“Checking In,” “Second Nature” and “All you need know”

“Checking In,” “Second Nature” and “All you need know”

Checking In

There you are Dad

on our cobbled deck

splayed out in my favorite chair,

our nearly feral cat

content to be on your lap.

You hold up the perfect tomato

so round and red-ripe—

I can almost smell it.

It’s the best photo I’ve ever taken.

How is it

no one smiles like that anymore?

That miraculous summer

of just enough rain

and just enough sun,

you and Mom would often visit

our small college town

set down among ridges

rolled up so regularly

they seem like ocean waves.

Mom would pitch in,

while you stationed yourself

on the deck,

and scanned the natural world

like a ship’s lookout

in an iceberged sea.

We all waited on you, Pop—

our pleasure to watch

your many cares

melt away

in the swollen sun of summer.

By now,

the town has grown

to a minor metropolis.

We don’t grow our own

tomatoes anymore—

content to shop

at the farmers markets

that dot the countryside.

Today, at first snow,

the site of our old tomato patch

is white as time-honed bones

but if I close my eyes

I can still see it,

vibrant in that luscious red

that was our

glorious season.

Second Nature

You would have loved

to have me in your class.

I was born with the soul

of a mule—plodding through

with heavenly persistence.

I’d march around my room,

high above a smoldering Brooklyn,

recite irregular verbs in Spanish,

and practice trilling my r’s

to the uncaring mirror above the dresser.

I took to math and history,

could diagram Faulkner’

prose, but never got far

with foreign languages.

I slowly learned

what it means to be born to.

I am an aged city kid

still most comfortable

with the lilt of moonlight

on a wet sidewalk

in East New York.

With the basement

steps to the Blue Note

and the way

my pulse takes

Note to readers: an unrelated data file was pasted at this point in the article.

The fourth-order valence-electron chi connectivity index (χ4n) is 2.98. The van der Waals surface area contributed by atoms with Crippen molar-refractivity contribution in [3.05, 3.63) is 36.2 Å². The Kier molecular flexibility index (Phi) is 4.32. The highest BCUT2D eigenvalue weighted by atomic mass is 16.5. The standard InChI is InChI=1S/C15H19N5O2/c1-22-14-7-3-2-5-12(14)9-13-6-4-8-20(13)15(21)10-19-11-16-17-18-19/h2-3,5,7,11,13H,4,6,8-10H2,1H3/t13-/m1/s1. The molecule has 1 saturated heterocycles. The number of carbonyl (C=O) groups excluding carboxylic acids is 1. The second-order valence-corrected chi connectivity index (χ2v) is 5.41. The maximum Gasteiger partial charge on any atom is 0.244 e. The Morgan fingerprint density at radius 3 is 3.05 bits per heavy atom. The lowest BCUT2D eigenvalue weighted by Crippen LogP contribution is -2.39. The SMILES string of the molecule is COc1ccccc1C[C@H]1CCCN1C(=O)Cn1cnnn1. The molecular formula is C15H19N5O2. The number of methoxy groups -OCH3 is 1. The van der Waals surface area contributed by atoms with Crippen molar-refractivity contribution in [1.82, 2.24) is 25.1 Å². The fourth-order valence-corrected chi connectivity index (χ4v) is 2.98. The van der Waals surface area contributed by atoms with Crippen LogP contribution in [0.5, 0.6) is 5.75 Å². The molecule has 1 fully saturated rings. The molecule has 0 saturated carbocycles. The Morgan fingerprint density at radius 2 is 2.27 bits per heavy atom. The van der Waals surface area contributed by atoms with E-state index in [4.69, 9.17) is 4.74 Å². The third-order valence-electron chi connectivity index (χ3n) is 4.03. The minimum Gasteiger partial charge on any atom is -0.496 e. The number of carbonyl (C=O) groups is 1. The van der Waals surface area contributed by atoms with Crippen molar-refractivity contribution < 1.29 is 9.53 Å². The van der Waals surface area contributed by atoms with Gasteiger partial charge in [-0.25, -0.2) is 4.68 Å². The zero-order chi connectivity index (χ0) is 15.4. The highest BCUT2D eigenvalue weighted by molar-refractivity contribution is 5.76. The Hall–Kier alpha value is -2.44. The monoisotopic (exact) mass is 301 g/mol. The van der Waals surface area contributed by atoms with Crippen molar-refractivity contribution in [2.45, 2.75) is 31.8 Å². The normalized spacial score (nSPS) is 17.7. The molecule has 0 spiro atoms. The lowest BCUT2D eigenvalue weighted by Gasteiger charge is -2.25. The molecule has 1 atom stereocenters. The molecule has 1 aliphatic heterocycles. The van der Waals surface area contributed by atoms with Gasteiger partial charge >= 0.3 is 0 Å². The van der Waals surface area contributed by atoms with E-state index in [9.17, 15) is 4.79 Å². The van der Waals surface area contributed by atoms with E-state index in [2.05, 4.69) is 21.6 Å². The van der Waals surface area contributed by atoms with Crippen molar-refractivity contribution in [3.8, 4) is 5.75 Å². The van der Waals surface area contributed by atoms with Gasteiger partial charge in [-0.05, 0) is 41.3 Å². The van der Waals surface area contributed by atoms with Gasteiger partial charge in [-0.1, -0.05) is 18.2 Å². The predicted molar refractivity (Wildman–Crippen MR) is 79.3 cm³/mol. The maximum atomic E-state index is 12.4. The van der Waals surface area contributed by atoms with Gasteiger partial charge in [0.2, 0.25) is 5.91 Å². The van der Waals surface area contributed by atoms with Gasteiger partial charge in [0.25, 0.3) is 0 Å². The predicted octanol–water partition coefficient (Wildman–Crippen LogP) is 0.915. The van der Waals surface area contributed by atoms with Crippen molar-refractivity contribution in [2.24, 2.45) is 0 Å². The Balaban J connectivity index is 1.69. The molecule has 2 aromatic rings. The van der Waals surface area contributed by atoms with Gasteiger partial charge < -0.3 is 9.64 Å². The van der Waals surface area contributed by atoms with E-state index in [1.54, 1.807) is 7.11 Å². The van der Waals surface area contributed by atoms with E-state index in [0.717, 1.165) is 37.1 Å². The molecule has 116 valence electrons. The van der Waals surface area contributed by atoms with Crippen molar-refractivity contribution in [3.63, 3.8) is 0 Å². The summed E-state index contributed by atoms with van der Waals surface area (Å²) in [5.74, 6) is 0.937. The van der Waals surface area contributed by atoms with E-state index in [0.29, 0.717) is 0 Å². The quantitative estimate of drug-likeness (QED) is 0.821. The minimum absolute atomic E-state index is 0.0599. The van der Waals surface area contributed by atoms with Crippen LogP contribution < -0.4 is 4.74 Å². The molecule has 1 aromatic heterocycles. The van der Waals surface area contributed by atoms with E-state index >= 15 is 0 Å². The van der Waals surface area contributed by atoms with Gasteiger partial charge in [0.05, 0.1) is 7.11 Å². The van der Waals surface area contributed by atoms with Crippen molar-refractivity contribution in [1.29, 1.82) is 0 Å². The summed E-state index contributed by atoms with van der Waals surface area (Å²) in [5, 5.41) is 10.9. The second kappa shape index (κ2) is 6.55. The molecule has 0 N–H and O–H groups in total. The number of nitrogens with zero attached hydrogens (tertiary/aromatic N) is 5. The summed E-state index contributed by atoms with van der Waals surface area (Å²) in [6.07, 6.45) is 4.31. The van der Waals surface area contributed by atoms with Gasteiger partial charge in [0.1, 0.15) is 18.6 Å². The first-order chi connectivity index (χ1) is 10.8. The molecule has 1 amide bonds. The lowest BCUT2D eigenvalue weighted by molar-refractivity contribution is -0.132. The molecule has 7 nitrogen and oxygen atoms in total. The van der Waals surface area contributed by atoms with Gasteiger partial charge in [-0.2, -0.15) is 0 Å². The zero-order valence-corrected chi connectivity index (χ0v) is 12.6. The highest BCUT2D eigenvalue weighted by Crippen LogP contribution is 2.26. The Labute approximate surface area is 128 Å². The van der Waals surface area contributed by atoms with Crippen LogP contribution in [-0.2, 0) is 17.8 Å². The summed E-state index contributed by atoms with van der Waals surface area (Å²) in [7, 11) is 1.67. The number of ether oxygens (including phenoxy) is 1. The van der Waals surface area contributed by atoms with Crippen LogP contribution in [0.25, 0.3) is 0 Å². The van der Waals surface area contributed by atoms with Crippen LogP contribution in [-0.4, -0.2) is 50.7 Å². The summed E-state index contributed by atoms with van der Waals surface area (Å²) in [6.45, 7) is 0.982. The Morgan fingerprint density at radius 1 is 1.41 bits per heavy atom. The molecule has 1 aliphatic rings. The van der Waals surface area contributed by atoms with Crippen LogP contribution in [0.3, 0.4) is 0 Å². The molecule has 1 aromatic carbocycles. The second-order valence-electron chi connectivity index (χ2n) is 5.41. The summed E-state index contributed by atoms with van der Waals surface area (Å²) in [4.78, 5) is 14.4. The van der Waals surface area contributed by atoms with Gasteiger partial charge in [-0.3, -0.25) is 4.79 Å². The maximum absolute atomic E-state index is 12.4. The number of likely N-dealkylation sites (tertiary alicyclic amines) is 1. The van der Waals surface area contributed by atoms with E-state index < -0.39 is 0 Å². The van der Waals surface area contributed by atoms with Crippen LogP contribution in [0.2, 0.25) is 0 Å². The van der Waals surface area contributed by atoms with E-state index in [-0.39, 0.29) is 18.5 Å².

to the time of the subway

shuddering as it clings to the rails.

Forty years gone and I can still

advise you where not to be when

and get around Manhattan,

blindfolded and hobbled.

I love my little town—

dammit I grow things now,

but I will never be at home

in the surrounding woods, bedeviled

by beasts, real and imagined,

that range in size from ticks

to bears. When I first moved

here a friend who came to visit,

sampled the food and nightlife,

looked at me

sorrowfully and wondered

out loud how I dealt

with a place that was

so green.

All you need know

My grandfather, the lumberjack,

was often mistaken for Paul Bunyan.

When he yelled “timber”

it could be heard

from Seattle to Vancouver.

Once he felled an ancient oak

to teach me the lore of tree rings—

wide for a good year,

narrow for a bad.

His calloused hands caressed

the log as he said,

“this is all you need know of life.”

Grandpa, the watchmaker,

was stooped and gray, but elegant

as if he’d stepped out of a portrait

from a forgotten time of formal grace.

What Rodin would have given

to marble the bones of his hands.

I would sit on his workbench

in a shop full of child-sized tools

and watch him work and rework

the movements of a timepiece.

With a thousand pieces splayed before him

he’d say,

“Here I create time,

and time is all you need know of life.”

My grandfather, the farmer,

had the finest two hundred acres

in northeastern Kansas.

A doughty man born without ear or rhythm

he’d sing the standards—

“Ain’t Misbehavin” or “Makin Whoopee!”

as his steam tractor wobbled through

the flat fertile fields.

We’d all smile to imagine him singing

his heart out.

Once, I watched

him put his arm into soil elbow deep

and come away with loam black as pitch

and teeming with worms.

“All of life is here,”

he said to me.

Grandfather, the soldier,

had a grand mustache

that made him look like Pancho Villa.

He fought with Black Jack Pershing

in the Belleau woods

where corpses outnumbered

the bullet scarred oaks.

He would don his uniform

and his tin cap

to shoot targets with his long gun

at a quarter mile range.

I never saw him miss.

Fingering a spent cartridge, he said

with a tired smile,

“this is death—

all who live must meet it.”

My grandfather died when I was five.

I have few memories.

In one I sit on his lap

and stare out the kitchen window

at the unsuspecting walkers

on Riverdale Avenue.

We sit in silence—

his face is so yellow and worn

it seemed carved of candle wax.

At the last, I remember

I waved goodbye to his hospital window

impossibly high in the massive brick

then walked away with my mother.

Swaying and sobbing,

she held my mittened hand too firmly—

as if all life depended on it.

About the Author

Steven Deutsch

Steve Deutsch is poetry editor of Centered Magazine and is poet in residence at the Bellefonte Art Museum. Steve was nominated three times for the Pushcart Prize. His Chapbook, Perhaps You Can, was published in 2019 by Kelsay Press. His full length books, Persistence of Memory and Going, Going, Gone, were published by Kelsay. Slipping Away will be published this spring. Brooklyn was awarded the Sinclair Poetry Prize from Evening Street Press and has just been published.